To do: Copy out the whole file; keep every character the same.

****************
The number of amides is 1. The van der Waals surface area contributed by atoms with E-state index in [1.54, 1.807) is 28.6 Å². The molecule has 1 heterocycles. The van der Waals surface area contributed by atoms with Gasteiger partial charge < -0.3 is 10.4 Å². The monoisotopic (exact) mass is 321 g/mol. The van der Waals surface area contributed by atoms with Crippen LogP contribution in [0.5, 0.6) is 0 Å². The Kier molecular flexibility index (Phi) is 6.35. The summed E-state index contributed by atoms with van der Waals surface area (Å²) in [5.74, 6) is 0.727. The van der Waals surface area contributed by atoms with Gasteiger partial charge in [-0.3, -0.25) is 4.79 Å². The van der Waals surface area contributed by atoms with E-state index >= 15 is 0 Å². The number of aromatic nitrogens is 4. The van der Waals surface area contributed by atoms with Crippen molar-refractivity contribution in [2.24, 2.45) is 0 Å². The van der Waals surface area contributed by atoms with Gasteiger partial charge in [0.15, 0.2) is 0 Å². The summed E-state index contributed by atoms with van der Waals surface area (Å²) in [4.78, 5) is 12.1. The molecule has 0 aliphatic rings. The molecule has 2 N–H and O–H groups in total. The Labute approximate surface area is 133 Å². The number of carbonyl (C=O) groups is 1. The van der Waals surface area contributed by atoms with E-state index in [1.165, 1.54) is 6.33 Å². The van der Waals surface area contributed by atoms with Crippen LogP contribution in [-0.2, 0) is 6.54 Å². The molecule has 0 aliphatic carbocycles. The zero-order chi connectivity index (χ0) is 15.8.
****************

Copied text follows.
The number of amides is 1. The van der Waals surface area contributed by atoms with E-state index in [1.54, 1.807) is 28.6 Å². The molecule has 1 heterocycles. The van der Waals surface area contributed by atoms with Gasteiger partial charge < -0.3 is 10.4 Å². The monoisotopic (exact) mass is 321 g/mol. The van der Waals surface area contributed by atoms with Crippen LogP contribution in [0.5, 0.6) is 0 Å². The Kier molecular flexibility index (Phi) is 6.35. The summed E-state index contributed by atoms with van der Waals surface area (Å²) in [5.74, 6) is 0.727. The van der Waals surface area contributed by atoms with Gasteiger partial charge in [-0.3, -0.25) is 4.79 Å². The van der Waals surface area contributed by atoms with E-state index >= 15 is 0 Å². The number of aromatic nitrogens is 4. The van der Waals surface area contributed by atoms with Crippen molar-refractivity contribution in [2.24, 2.45) is 0 Å². The van der Waals surface area contributed by atoms with Gasteiger partial charge in [0.15, 0.2) is 0 Å². The summed E-state index contributed by atoms with van der Waals surface area (Å²) in [4.78, 5) is 12.1. The molecule has 0 aliphatic rings. The molecule has 2 N–H and O–H groups in total. The Labute approximate surface area is 133 Å². The number of carbonyl (C=O) groups is 1. The van der Waals surface area contributed by atoms with E-state index in [1.165, 1.54) is 6.33 Å². The van der Waals surface area contributed by atoms with Crippen LogP contribution in [-0.2, 0) is 6.54 Å². The molecule has 0 aliphatic carbocycles. The zero-order chi connectivity index (χ0) is 15.8.